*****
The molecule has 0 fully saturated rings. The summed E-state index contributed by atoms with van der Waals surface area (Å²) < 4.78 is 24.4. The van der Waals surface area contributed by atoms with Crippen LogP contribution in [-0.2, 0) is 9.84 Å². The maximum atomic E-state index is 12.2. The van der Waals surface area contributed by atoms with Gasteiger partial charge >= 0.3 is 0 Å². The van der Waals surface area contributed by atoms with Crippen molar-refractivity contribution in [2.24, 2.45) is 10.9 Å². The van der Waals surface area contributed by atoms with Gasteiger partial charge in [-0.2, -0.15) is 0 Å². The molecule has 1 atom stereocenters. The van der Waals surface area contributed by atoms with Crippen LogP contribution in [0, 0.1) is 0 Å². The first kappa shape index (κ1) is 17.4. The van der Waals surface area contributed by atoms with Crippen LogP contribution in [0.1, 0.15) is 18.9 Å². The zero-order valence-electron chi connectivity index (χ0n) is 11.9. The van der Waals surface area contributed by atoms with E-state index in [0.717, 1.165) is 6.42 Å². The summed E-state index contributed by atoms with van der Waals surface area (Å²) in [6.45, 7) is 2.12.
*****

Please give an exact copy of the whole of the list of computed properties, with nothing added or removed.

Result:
The molecule has 0 fully saturated rings. The summed E-state index contributed by atoms with van der Waals surface area (Å²) < 4.78 is 24.4. The van der Waals surface area contributed by atoms with Crippen LogP contribution in [-0.2, 0) is 9.84 Å². The maximum atomic E-state index is 12.2. The van der Waals surface area contributed by atoms with Gasteiger partial charge >= 0.3 is 0 Å². The van der Waals surface area contributed by atoms with Crippen molar-refractivity contribution in [2.24, 2.45) is 10.9 Å². The van der Waals surface area contributed by atoms with Gasteiger partial charge in [-0.2, -0.15) is 0 Å². The molecule has 1 atom stereocenters. The van der Waals surface area contributed by atoms with Crippen LogP contribution in [0, 0.1) is 0 Å². The first kappa shape index (κ1) is 17.4. The van der Waals surface area contributed by atoms with Crippen LogP contribution in [0.1, 0.15) is 18.9 Å². The zero-order valence-electron chi connectivity index (χ0n) is 11.9. The van der Waals surface area contributed by atoms with E-state index in [0.717, 1.165) is 6.42 Å². The summed E-state index contributed by atoms with van der Waals surface area (Å²) in [6.45, 7) is 2.12.